Chemical bath deposition (CBD), also known as chemical solution deposition, has been known for more than a hundred years. This process can be easily implemented by immersing a substrate into a beaker, filled with an aqueous solution of chemical precursors, sitting on top of a hot plate (Figure 1a). Usually carried out as a batch process, CBD has received a great deal of attention, due to its low temperature and low cost nature. It has been used for the deposition of buffer layers in both CdTe and Cu(In,Ga)Se2-based photovoltaics. Historically, the first application of CBD was the fabrication of lead sulfide photoconductive detectors in 1884 by James Emerson-Reynolds [10]. CBD is an aqueous analogue of CVD. The constituent ions are dissolved in a water solution, and the thin films are produced through a heterogeneous surface reaction. Many compound semiconductors, including II-VI, IV-VI, V-VI, and I-III-VI material systems, have been successfully fabricated by CBD processes [4].

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Figure 1. (a) Scheme of a typical batch chemical bath deposition (CBD) process; and (b) photograph of a CdS-coated beaker wall.

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Figure 1. (a) Scheme of a typical batch chemical bath deposition (CBD) process; and (b) photograph of a CdS-coated beaker wall.
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A typical growth curve of CBD measured by using quartz crystal microbalance (QCM) is shown in Figure 2 [11]. Four regimes can be identified from the QCM curve. The first one is an induction regime, where the reaction rate is slow and no clear deposition is observed. This regime corresponds to short reaction times and is marked by the beginning of nucleation. The second one is the compact layer growth regime through the molecular heterogeneous surface reactions. High quality and tightly adhering film is grown in this regime. When the growth process begins, it is characterized by a linear variation, and any minute deviation in this process can be attributed to a coalescence period. The third one is the porous layer growth regime. When the reaction time gradually increases, a clear increase in the growth rate can be observed, which corresponds to the growth of a porous layer. The appearance of this porous layer is due to the colloidal settling and sticking on the substrate created by homogeneous particle formation. However, this layer, unlike those compact layers, is weakly bonded to the substrate surface and, hence, can be removed easily, either by sonication using an ultrasonic bath or mechanical rubbing. After this, the growth rate will reach saturation and eventually stop due to the limited reagent concentration. A key issue of the batch CBD process is its difficulty in controlling the rate of the reaction once it starts. The compound is deposited from a super-saturated solution continuously everywhere in the solution, including the container wall. Figure 1b shows a CdS-coated beaker after performing a CBD growth experiment. The homogeneous reaction in which nanoparticles form in the solution result in a lower yield of reactant conversion to film, which is a significant problem of the batch CBD process. The depletion of reactants from the homogeneous particle formation would also limit the achievable terminal thickness by batch CBD processes. One remedy to slow down the homogeneous precipitation in the batch CBD process is to add complexing agents or a buffer reagent, which will also slow down the surface deposition reaction.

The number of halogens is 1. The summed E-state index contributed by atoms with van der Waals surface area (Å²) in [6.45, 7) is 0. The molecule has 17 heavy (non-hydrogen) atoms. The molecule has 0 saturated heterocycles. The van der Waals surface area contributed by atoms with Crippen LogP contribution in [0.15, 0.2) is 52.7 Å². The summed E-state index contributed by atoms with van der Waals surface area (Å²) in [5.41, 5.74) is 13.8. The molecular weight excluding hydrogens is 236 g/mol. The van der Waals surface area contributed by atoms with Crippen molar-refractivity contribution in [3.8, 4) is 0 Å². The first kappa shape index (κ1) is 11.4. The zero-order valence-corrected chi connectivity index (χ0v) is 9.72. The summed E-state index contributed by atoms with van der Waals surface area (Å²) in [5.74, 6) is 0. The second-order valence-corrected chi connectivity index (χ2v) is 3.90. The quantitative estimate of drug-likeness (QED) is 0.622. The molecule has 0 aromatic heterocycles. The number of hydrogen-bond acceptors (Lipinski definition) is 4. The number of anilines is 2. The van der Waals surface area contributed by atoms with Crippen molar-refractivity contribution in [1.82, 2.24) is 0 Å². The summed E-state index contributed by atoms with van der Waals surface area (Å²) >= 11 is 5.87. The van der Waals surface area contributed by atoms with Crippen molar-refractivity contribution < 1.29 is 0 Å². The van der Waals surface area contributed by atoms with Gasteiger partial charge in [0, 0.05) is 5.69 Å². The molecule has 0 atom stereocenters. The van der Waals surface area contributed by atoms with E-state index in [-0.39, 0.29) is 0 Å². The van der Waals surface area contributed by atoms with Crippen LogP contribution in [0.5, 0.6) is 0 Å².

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Figure 2. A typical growth curve and the growth mechanism of film prepared by a CBD process.

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Figure 2. A typical growth curve and the growth mechanism of film prepared by a CBD process.
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3. Microreactor-Assisted Solution Deposition (MASD)

MASD processes were first developed with the intent to de-couple the homogeneous particle formation and deposition from the molecular level heterogeneous surface reaction [12]. The MASD system has the capability to selectively produce intermediate, short-life molecules that are essential for the heterogeneous surface reaction on substrates, while avoiding the homogeneous particle formation reaction. This capability provides a better control of film growth and enhances the conversion of reactants into desired products (thin films). Many compound semiconductor thin films, including CdS, ZnS, CdTe, CuxSe, CuInS2, CuInSe2 and ZnO, have been fabricated by MASD [13,14,15,16,17].

The MASD process was used to fabricate the CuInS2 film on glass substrates by Park et al. [16]. Copper indium disulfide (CuInS2) is one of the most promising ternary chalcopyrite materials, as an absorber in thin film solar cells, due to its direct band gap value (1.3–1.5 eV) [18,19,20]. For the deposition of the ternary CuInS2 compound, indium solution was first coated on the temperature-controlled substrate to form an indium precursor layer, and subsequently, a homogeneous mixture of copper and sulfur precursor solution from a micromixer was delivered onto the indium precursor-coated substrate. As-deposited CuInS2 film was annealed at 200 °C for 1h in a vacuum furnace to generate a dense, crystalline thin film. It was found that the control of the thiourea concentration is critical in obtaining a single-phase CuInS2 film. The molar concentration of thiourea also affects the morphology of CuInS2 film. Polycrystalline CuInSe2 film was deposited using the MASD process by Kim et al. [17]. It was found that the crystallinity of the film was affected by the composition of indium. Their work demonstrated the feasibility of fabricating smooth CuInSe2 films with a large grain size, which is promising in solar cell applications.